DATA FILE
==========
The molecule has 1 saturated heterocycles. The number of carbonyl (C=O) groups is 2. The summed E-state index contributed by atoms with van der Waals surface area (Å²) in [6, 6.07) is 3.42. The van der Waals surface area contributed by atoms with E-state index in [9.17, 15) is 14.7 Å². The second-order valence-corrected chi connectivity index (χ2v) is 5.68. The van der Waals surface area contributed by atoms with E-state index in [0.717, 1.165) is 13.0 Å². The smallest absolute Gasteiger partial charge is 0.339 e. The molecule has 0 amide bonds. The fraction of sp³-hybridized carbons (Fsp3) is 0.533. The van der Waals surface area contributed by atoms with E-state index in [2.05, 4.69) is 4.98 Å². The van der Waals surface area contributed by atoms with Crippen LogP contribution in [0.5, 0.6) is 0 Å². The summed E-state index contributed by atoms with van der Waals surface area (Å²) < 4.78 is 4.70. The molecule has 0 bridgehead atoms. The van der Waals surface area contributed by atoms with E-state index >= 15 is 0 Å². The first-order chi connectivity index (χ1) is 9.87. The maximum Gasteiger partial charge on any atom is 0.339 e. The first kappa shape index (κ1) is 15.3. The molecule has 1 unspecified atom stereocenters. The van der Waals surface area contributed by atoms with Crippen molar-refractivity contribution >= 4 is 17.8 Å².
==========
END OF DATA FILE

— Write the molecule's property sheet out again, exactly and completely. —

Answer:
The molecule has 1 saturated heterocycles. The number of carbonyl (C=O) groups is 2. The summed E-state index contributed by atoms with van der Waals surface area (Å²) in [6, 6.07) is 3.42. The van der Waals surface area contributed by atoms with E-state index in [9.17, 15) is 14.7 Å². The second-order valence-corrected chi connectivity index (χ2v) is 5.68. The van der Waals surface area contributed by atoms with E-state index in [0.717, 1.165) is 13.0 Å². The smallest absolute Gasteiger partial charge is 0.339 e. The molecule has 0 amide bonds. The fraction of sp³-hybridized carbons (Fsp3) is 0.533. The van der Waals surface area contributed by atoms with E-state index in [2.05, 4.69) is 4.98 Å². The van der Waals surface area contributed by atoms with Crippen LogP contribution in [0.5, 0.6) is 0 Å². The summed E-state index contributed by atoms with van der Waals surface area (Å²) < 4.78 is 4.70. The molecule has 0 bridgehead atoms. The van der Waals surface area contributed by atoms with E-state index >= 15 is 0 Å². The first-order chi connectivity index (χ1) is 9.87. The maximum Gasteiger partial charge on any atom is 0.339 e. The first kappa shape index (κ1) is 15.3. The molecule has 1 unspecified atom stereocenters. The van der Waals surface area contributed by atoms with Crippen molar-refractivity contribution >= 4 is 17.8 Å².